In his office at the Department for Transport in Westminster, he comes across as affable and open – and talks the talk when it comes to bikes for transport.

Related: UK may consider electric vehicle subsidy to increase cycling

Related: A new cycling law won’t make roads safer and could postpone laws that could | Peter Walker

Related: Chris Boardman: riding a bike on UK roads feels too dangerous for me

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Source: Guardian Transport

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Pick-up fees for airport passengers rise at eight out of 20 top UK airports

Pick-up fees for airport passengers rise at eight out of 20 top UK airports

Some increased charges as much as 100% in a year while others introduced new fees, with London Luton the most expensive at £7 for 40 minutes, said RAC

Some of the UK’s busiest airports have sharply increased parking charges for drivers collecting passengers, a study has found.

Related: Flight delays and cancellations: your rights explained

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Source: Guardian Transport

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UK may consider electric vehicle subsidy to increase cycling

UK may consider electric vehicle subsidy to increase cycling

Roads minister Jesse Norman says government could push councils to do more to fight pollution and inactive living

The UK government could potentially consider providing subsidies for electric bicycles and electric cars as part of a concerted policy effort to get more people cycling, the roads minister, Jesse Norman, has said.

With the UK facing health crises from pollution and inactive living, other plans could include using electric cargo bikes to deliver packages from internet retailers rather than vans, Norman told the Guardian.

Related: We want to make our roads safer for everyone – especially cyclists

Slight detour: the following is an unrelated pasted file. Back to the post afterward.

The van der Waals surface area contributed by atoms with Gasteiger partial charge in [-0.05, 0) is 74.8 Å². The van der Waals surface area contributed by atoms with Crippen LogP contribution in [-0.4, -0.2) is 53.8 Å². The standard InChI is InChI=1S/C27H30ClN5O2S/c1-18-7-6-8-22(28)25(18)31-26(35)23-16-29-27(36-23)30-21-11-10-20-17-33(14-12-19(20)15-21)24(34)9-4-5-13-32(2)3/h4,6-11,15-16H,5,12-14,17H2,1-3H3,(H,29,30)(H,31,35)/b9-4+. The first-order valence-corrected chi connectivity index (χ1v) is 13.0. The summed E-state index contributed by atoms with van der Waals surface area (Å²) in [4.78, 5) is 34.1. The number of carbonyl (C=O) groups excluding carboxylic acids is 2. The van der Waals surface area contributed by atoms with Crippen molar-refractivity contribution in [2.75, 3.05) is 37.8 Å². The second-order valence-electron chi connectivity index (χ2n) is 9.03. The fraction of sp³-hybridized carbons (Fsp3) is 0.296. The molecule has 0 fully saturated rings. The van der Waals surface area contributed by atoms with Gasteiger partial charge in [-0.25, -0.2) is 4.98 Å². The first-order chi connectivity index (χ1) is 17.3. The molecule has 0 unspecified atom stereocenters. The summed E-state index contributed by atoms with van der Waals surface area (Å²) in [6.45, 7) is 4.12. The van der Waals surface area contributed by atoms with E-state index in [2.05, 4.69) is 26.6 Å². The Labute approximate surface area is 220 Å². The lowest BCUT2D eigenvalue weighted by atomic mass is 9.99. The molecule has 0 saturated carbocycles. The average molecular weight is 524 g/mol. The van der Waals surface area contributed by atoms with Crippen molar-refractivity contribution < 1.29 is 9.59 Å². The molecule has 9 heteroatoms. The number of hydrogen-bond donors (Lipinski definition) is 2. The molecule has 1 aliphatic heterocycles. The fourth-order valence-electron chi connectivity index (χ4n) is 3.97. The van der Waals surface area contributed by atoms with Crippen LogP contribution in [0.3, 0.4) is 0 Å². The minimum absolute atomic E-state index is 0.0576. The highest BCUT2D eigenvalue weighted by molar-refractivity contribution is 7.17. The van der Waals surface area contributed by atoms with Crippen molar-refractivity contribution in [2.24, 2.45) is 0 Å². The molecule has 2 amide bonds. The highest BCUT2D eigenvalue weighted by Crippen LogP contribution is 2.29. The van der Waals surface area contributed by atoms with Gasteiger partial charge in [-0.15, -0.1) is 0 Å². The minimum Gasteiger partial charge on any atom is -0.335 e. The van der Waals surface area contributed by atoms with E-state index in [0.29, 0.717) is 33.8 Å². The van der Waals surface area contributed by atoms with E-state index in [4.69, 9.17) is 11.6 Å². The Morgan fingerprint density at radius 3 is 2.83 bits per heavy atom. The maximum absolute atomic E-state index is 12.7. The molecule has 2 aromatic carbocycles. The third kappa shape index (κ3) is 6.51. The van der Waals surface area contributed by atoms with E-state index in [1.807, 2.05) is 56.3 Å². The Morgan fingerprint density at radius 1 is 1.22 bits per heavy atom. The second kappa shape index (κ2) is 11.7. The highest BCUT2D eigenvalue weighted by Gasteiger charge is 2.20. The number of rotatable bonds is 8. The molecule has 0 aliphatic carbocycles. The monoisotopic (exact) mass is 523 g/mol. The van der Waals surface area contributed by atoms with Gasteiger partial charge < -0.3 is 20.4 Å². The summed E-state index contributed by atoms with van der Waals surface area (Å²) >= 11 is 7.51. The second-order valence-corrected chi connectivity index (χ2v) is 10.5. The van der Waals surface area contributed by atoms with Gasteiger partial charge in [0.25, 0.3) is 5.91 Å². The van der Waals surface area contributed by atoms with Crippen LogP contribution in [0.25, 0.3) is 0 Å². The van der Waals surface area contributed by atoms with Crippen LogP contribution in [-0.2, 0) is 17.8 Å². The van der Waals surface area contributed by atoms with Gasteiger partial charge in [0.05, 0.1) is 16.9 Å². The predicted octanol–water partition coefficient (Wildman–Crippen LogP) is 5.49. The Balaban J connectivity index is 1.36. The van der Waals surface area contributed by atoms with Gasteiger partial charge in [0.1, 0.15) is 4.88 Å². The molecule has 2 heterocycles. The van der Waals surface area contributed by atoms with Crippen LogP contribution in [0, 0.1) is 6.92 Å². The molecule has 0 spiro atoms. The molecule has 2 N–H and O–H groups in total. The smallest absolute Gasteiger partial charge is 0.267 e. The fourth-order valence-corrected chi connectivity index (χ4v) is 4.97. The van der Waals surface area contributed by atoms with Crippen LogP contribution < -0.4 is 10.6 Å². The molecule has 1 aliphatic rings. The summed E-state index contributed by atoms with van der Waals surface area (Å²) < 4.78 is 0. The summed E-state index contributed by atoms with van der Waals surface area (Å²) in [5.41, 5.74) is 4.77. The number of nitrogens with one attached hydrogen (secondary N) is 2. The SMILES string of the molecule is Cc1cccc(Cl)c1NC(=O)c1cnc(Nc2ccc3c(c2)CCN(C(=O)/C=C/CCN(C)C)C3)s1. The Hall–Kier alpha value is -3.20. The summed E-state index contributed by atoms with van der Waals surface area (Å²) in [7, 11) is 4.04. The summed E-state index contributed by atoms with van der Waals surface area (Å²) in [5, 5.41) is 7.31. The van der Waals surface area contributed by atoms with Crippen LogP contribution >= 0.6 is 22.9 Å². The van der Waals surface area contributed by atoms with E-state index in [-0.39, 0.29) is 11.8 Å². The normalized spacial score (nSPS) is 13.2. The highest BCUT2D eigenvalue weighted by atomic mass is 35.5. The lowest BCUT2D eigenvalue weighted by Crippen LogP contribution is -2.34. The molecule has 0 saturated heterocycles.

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Source: Guardian Transport

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Millennial railcard to launch next year offering a third off fares

Millennial railcard to launch next year offering a third off fares

Card for people aged 26-30 is expected to offer benefits similar to the 18-25 railcard but will only be available digitally

A new railcard for people aged 26-30 is to be launched early next year offering a third off most train fares as part of a wider government initiative to offer better deals for hard-pressed millennials.

It is understood that the chancellor, Phillip Hammond, is preparing to unveil a package of giveaways in his November budget aimed at shoring up support among younger voters, who have been among the hardest hit groups since the 2007-08 financial crisis.

Related: GWR takes intercity express trains out of service after PR fiasco

Related: Revealed: the 30-year economic betrayal dragging down Generation Y’s income

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Source: Guardian Transport

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‘I’ve been followed, attacked, spat on': women on feeling scared to walk alone

‘I’ve been followed, attacked, spat on': women on feeling scared to walk alone

Our piece examining why women walk less than men led readers around the world to share the experiences that made them think twice about walking where they live and work

A Stanford University study of smartphone data has showed that in almost every country in the world, women walk disproportionately fewer steps each day than men. Intrigued by the findings, Talia Shadwell spoke to women about their walking habits. In those conversations, one issue arose again and again: personal safety. Women felt they could not walk as much as they would freely choose to because of concerns that they would be harassed or worse by men.

In response to Talia’s piece, women from around the world contacted the Guardian to share their stories: the experiences that led them to think twice about walking alone in the neighbourhoods where they live and work.

Related: ‘Paying to stay safe’: why women don’t walk as much as men

Related: Live music acts are mostly male-only. What’s holding women back?

Related: Demoted or dismissed because of your weight? The reality of the size ceiling

Related: The Inequality Project: the Guardian’s in-depth look at our unequal world

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Source: Guardian Transport

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Aslef asks members to bring Southern rail dispute to an end

Aslef asks members to bring Southern rail dispute to an end

Union recommends deal that will allow some trains to run without guards and give drivers 28.5% pay rise over next five years

Drivers on Southern rail could be about to end their dispute after their union recommended a deal that would allow some trains to run without guards and give drivers a 28.5% pay rise over the next five years.

Industrial action has been disrupting the railway since April 2016 but now Aslef, the drivers’ union, will ask its members to vote to end the row.

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Source: Guardian Transport